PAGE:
Poet, essayist, founder and superior of a religious congregation of men and women, b. Lynn, Mass., Feb. 15, 1897, and d. Still River, Mass., Jan. 30, 1978. Trained in Jesuit schools, he entered the Society in 1914 and, after completing seminary studies, did graduate work at Oxford. He was ordained at Weston College in 1928.
Feeney quickly attracted attention in the Catholic literary world with his first book of poetry, In Towns and Little Towns (1927). This was followed over the next 20 years by a great variety of writings: essays, short stories, sketches, biography, dramatizations, and more poetry. Educated "in the hard school of wonder," as he put it, he was entranced with "the earthliness of heavenly things and the heavenliness of earthly things." With his buoyant, paradoxical style he was called by many the "American G. K. Chesterton." Among Feeney's popular books were: In Towns and Little Towns (1927); Fish on Friday (1934); Boundaries (1936); Riddle and Reverie (1936); Song for a Listener (1936); You'd Better Come Quietly (1939); Survival Till Seventeen (1941); The Leonard Feeney Omnibus (1943); and Your Second Childhood (1945).
Feeney insisted on the primacy of doctrine as the source of theology and devotion. "And by the way/Speaking of how to pray,/Dogmas come first, not liturgies." Frank Sheed, a long-time friend and one of his publishers, said of his writings, "For Father Feeney, dogma is not only true; it is breathlessly exciting. That is his special vocation—to make his readers feel the thrill." Besides contributing to Catholic periodicals and broadcasting on "The Catholic Hour," Feeney was also literary editor of America and president of the Catholic Poetry Society of America. In 1943, at the height of his literary and lecturing career, he was assigned as permanent chaplain to St. Benedict Center, an intellectual and spiritual forum for Harvard and Radcliffe students, founded in 1940 by Catherine Goddard Clarke. His love of dogma made Feeney insist that the doctrine, extra ecclesiam nulla salus, must be held and professed without compromise. This stand bred a reaction which led to ecclesiastical censures on him and his followers.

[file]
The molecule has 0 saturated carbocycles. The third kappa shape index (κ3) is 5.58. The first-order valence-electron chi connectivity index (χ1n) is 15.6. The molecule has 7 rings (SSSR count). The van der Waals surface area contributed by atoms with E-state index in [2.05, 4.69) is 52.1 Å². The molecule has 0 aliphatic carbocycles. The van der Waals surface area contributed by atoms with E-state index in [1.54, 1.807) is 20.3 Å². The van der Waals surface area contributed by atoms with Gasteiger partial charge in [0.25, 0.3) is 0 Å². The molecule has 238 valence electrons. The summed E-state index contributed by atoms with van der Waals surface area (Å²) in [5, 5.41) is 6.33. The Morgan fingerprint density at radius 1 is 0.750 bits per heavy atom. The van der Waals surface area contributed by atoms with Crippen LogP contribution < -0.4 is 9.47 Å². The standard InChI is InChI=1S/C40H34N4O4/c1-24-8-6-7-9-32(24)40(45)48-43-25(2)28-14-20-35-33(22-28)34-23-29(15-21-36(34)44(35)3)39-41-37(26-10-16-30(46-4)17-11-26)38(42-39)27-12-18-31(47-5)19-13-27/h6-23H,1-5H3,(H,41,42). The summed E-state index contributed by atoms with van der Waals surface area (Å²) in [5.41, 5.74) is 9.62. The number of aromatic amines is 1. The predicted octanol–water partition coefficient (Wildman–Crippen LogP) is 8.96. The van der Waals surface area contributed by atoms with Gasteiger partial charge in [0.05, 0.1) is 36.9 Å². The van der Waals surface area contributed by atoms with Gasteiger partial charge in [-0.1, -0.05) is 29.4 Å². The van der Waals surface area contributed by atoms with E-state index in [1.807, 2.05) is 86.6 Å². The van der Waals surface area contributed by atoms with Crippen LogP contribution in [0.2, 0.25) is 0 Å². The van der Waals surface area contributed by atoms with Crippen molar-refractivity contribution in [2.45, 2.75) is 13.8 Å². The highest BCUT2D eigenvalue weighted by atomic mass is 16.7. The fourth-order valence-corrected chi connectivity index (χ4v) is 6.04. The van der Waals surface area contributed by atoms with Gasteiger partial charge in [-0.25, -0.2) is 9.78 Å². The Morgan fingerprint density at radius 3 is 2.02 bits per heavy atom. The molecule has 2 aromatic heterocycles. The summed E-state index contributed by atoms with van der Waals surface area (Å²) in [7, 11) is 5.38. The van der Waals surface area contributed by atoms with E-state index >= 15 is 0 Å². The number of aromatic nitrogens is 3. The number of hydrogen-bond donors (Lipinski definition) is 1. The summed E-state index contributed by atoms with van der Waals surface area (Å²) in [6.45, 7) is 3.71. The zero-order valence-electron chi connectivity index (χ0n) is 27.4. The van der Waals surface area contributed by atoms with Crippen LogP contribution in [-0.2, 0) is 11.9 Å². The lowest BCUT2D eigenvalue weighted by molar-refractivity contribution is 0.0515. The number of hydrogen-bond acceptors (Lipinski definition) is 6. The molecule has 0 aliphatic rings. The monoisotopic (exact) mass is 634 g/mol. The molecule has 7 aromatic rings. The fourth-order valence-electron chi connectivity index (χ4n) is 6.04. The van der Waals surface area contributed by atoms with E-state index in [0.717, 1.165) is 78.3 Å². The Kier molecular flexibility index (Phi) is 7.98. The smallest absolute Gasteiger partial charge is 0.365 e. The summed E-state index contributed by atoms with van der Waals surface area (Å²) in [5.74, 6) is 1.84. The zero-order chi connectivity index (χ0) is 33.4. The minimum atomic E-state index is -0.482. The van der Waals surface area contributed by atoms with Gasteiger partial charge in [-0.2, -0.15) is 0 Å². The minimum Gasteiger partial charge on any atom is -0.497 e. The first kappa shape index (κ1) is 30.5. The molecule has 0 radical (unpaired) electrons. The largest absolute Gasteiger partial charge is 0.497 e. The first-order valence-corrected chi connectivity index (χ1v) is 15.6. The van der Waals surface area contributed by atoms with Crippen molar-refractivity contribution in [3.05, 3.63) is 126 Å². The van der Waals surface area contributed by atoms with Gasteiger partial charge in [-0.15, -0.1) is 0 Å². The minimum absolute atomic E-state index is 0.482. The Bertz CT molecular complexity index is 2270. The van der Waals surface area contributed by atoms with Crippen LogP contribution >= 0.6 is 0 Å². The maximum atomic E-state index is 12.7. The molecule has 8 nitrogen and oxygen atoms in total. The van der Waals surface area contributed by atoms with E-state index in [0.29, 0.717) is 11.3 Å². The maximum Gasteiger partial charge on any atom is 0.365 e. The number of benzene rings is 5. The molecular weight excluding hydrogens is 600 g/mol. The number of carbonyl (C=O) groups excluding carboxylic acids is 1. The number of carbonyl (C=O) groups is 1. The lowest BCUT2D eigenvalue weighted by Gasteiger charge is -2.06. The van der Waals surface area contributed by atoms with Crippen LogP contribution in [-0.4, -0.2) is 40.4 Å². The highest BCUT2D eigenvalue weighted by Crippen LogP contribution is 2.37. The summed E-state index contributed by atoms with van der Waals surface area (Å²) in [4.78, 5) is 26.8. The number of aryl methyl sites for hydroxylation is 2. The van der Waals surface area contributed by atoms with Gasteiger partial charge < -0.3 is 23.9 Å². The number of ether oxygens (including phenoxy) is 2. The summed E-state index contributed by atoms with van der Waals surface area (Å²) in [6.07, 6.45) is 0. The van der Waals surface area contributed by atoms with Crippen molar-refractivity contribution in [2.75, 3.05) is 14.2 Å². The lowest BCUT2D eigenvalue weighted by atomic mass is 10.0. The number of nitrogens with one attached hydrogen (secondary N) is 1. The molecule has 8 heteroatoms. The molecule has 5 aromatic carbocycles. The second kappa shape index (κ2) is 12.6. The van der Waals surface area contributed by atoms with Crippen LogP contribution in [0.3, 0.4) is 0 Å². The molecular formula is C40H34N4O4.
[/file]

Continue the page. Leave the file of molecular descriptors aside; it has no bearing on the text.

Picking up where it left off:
On Jan. 17, 1949, with Catherine Goddard Clarke, he founded a religious community of men and women. In 1958, the community moved from Cambridge, Mass., to a farm in Still River, Mass., where they were better able to follow a monastic life of prayer, study, and manual labor according to the Benedictine spirit. In 1972, through the efforts of Bishop Bernard J. Flanagan of Worcester, Cardinal Humberto Medeiros of Boston, and Cardinal John Wright of the Congregation for the Clergy, all ecclesiastical censures against Father Feeney were removed. Subsequently the majority of the members of the community were reconciled with the church.
[s. m. clare]